[SAN FRANCISCO 2014; calling out for his son]
An-drew! An-drew! An-drew! An-drewww!
See more »
SPOILER: Part of the closing credits are a montage of Monarch records alongside news records covering the aftermath of the Titans' rising. Near the end of the credits, there are various records focusing on Skull Island, Kong's home; this leads into Godzilla vs. Kong (2021). See more »
Crazy review title right? Well you might agree after watching this movie.
You'll probably hear a lot of opinions from people who aren't homegrown Godzilla fans - and they will have their own thoughts on this.
I, on the other hand, am a big fan of the monster going years back. Finding a Godzilla movie in the TV guide, or a DVD for one of the Toho movies to rent was like winning the lottery when my brother and I were young.
Here are my thoughts plainly stated: Yes, this is a better Godzilla film than the 2014 movie. There are *aspects* of the latter that some might say make it superior, but that would only make it a better movie in general - as a *Godzilla movie* this new one is quite a bit better.
Don't listen to the people on RottenTomatoes talking about how "the special effects are overly relied on and can't make up for the bad characters and plot."
No. Those CG monsters are the best part, and they almost singlehandedly save this movie. The solution is not to focus less on special effects and develop the characters better. The solution is to have every human character stepped on in the second act and have the last 45 min center the story solely on the monsters - which I guess would mostly be fighting.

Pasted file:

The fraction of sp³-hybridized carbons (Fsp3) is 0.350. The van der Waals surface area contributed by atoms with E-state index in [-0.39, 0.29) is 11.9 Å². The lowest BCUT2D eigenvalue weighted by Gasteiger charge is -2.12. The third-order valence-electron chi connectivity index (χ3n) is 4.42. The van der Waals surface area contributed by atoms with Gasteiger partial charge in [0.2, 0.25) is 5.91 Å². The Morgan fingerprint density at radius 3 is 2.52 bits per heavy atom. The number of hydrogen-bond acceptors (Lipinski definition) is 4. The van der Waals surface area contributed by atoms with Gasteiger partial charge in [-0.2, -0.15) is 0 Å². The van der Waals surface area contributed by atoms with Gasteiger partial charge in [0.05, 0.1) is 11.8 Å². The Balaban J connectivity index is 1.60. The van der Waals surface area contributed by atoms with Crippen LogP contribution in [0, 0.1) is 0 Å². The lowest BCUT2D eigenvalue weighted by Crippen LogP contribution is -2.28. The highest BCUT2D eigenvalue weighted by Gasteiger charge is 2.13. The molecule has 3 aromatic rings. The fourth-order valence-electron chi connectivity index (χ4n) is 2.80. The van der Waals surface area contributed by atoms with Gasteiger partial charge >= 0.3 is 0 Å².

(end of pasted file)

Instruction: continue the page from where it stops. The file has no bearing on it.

The problem is this does not happen. Every moment you see the monsters battle, you enter a brief moment of bliss before you are ripped away to deal with people you don't care about doing things you hope they fail at. The first "clash" occurs in Antarctica, and that scene was actually quite good despite the focus on the humans. You're just now being exposed to these titans duking it out, so having people there witnessing the madness and trying to escape help play into how incredible this event truly is.
By the 3rd act, however, this tolerance has dried up. Correct me if I'm wrong, but doesn't a movie titled "Godzilla" imply that he is the main character? Because he doesn't feel like one. Without a doubt, THE biggest problem that Godzilla (2014) and this film have is they place waaayyyy too much value on human beings. Everyone in the audience is waiting for them to shut up and go away, but the movie has its head up its ass and thinks what they're doing is somehow important and worth focusing on. It would be like two warriors facing off, and having most of the climax focusing on ants running around on the ground trying to save each other.
The only "characters" here that need development are the Kaijus. Have them be your stars. Have them be the focus. It doesn't just have to be mindless action like how snobby people will pretend that's all we want to see. Go ahead and tell a story, but NOT with people. They are not the reason we're watching this, and we don't care about them.
One exception to what I said in the previous paragraph: Ken Watanabe
His big character moment was incredible. If you must have human beings involved, do them like this. He was amazing.